Biden on bomb threats: 'This ugliness has to end'
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Former Vice President Joe BidenJoseph (Joe) Robinette Biden2020 Democrats barnstorm the country for MLK weekend BuzzFeed story has more to say about media than the president Kamala Harris picks Baltimore as headquarters for potential 2020 campaign: report MORE on Wednesday called for an end to "division," "hatred" and "ugliness" as Democratic leaders denounced suspected explosive devices mailed to a number of prominent party members including former President Obama.

"This country has to come together. This division, this hatred, this ugliness has to end," Biden wrote on Twitter.

Biden joined a chorus of national Democrats and potential 2020 presidential candidates who spoke out forcefully against the threats against public officials.

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Sen. Elizabeth WarrenElizabeth Ann WarrenIdentity politics and the race for the Democratic nomination O'Rourke’s strategy: Show Americans the real Beto 2020 Democrats barnstorm the country for MLK weekend MORE (D-Mass.) thanked law enforcement and warned that such violence "has no place in our democracy."

Sen. Bernie SandersBernard (Bernie) SandersIdentity politics and the race for the Democratic nomination 2020 Democrats barnstorm the country for MLK weekend Bill Maher defends Bernie Sanders campaign over sexual harassment allegations MORE (I-Vt.), another potential 2020 candidate, echoed Warren's message and called the threats "deeply disturbing."

"In this country we battle with words and ideas, not fists and bombs," he tweeted. "Acts of violence, appeals to violence and condoning violence have no place in American society."

Sen. Cory BookerCory Anthony BookerJimmy Carter tells Booker: 'I hope you run for president' Identity politics and the race for the Democratic nomination 2020 Democrats barnstorm the country for MLK weekend MORE (D-N.J.) decried the packages as "targeted acts of terror" that showed "despicable cowardice."

The Secret Service said it intercepted explosive devices earlier Wednesday that were addressed to Obama in Washington, D.C., as well as another for Hillary and Bill Clinton the previous day in New York.

Hillary ClintonHillary Diane Rodham ClintonIdentity politics and the race for the Democratic nomination O'Rourke’s strategy: Show Americans the real Beto Conservatives pound BuzzFeed, media over Cohen report MORE addressed the bomb threat during a stop in Florida on Wednesday to support gubernatorial candidate Andrew Gillum (D). She lamented the "deep divisions" in politics, and urged Americans to "do everything we can to bring the country together." 

"We also have to elect candidates who will try to do the same," she added.

Bill ClintonWilliam (Bill) Jefferson ClintonBuzzFeed story has more to say about media than the president Agency function is tied to how people feel about their job — that's bad news for USDA research 5 myths about William Barr MORE later thanked law enforcement for its efforts.

Authorities also responded on Wednesday after a suspicious device was mailed to the New York offices of CNN.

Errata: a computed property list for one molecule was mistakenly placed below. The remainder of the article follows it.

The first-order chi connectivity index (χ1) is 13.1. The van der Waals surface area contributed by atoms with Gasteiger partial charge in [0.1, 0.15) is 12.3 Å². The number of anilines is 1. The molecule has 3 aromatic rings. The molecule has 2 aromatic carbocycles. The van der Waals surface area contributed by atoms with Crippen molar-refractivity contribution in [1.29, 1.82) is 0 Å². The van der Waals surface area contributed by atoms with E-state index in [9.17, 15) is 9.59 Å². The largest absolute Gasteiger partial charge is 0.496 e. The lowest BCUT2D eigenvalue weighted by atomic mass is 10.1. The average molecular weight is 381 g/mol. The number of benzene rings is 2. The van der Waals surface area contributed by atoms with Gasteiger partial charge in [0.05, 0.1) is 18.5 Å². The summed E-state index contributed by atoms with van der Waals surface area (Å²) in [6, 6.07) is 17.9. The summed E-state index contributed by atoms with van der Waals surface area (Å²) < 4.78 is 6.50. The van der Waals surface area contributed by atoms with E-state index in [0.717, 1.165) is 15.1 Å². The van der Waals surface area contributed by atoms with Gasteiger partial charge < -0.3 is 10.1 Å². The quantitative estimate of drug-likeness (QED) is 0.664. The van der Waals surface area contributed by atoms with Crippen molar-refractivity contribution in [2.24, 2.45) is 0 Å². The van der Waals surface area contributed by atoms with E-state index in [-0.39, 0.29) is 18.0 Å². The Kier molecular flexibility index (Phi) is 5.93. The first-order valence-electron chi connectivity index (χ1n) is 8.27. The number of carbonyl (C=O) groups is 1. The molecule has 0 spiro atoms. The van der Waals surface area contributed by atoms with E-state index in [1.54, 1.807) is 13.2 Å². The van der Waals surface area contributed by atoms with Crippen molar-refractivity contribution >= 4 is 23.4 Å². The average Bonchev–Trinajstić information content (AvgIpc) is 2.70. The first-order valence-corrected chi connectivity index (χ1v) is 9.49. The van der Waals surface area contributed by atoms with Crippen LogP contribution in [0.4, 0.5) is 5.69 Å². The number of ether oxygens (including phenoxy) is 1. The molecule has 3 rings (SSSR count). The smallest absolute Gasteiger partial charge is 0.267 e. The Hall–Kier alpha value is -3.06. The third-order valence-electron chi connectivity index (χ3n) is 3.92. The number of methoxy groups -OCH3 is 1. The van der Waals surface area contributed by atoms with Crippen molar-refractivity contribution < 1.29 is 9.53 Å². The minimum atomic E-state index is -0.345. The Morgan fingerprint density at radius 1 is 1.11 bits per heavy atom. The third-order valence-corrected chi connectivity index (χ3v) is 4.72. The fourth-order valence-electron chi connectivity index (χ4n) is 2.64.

The package was addressed to former CIA Director John BrennanJohn Owen BrennanBrennan calls on Congress to end shutdown before negotiating border security: Not 'subservient' to the president Washington’s reflexive opposition to Trump on Syria Brennan hopes GOP abandons Trump in 2019 over 'malfeasance, corruption' MORE, who appears occasionally on the network but works as a contributor for MSNBC.

Capitol Police later in the day said they had intercepted a suspicious package mailed to Rep. Maxine WatersMaxine Moore WatersBuzzFeed story has more to say about media than the president New progressive sheriffs in town ready to fight for Main Street On The Money: Shutdown Day 27 | Trump fires back at Pelosi by canceling her foreign travel | Dems blast 'petty' move | Trump also cancels delegation to Davos | House votes to disapprove of Trump lifting Russia sanction MORE (D-Calif.), one of Trump's most vocal critics on Capitol Hill.

Former Attorney General Eric HolderEric Himpton HolderHolder: If Trump directed Cohen to lie, impeachment proceedings ‘must begin’ William Barr's only 'flaw' is that he was nominated by Trump Protecting voices of all voters is critical to free and fair elections MORE was also the addressee on a similar package, though it was sent to the wrong address.

A similar device was discovered in the mailbox at the home of billionaire philanthropist George Soros late Monday. Soros is an ardent supporter of liberal causes and Democratic politicians, and is the subject of conspiracy theories pushed by some conservative figures.

President TrumpDonald John TrumpDACA recipient claims Trump is holding ‘immigrant youth hostage’ amid quest for wall Lady Gaga blasts Pence as ‘worst representation of what it means to be Christian’ We have a long history of disrespecting Native Americans and denying their humanity MORE on Wednesday afternoon called the attacks "egregious" and "abhorrent to everything we hold dear and sacred as Americans." He called for national unity, and said a "major federal investigation" is underway.

"I just want to tell you that in these times, we have to unify. We have to come together and send one very clear, strong unmistakable message that acts or threats of political violence of any kind have no place in the Untied States of America,” Trump said at a White House event where he signed an anti-opioid addiction bill into law.

Some critics have suggested the president has inflamed political divisions by labeling Democrats an "angry mob" and attacking CNN and other outlets as the "enemy of the people."

Republicans and Democrats have been quick to condemn the suspicious packages this week and have called for cooler heads to prevail.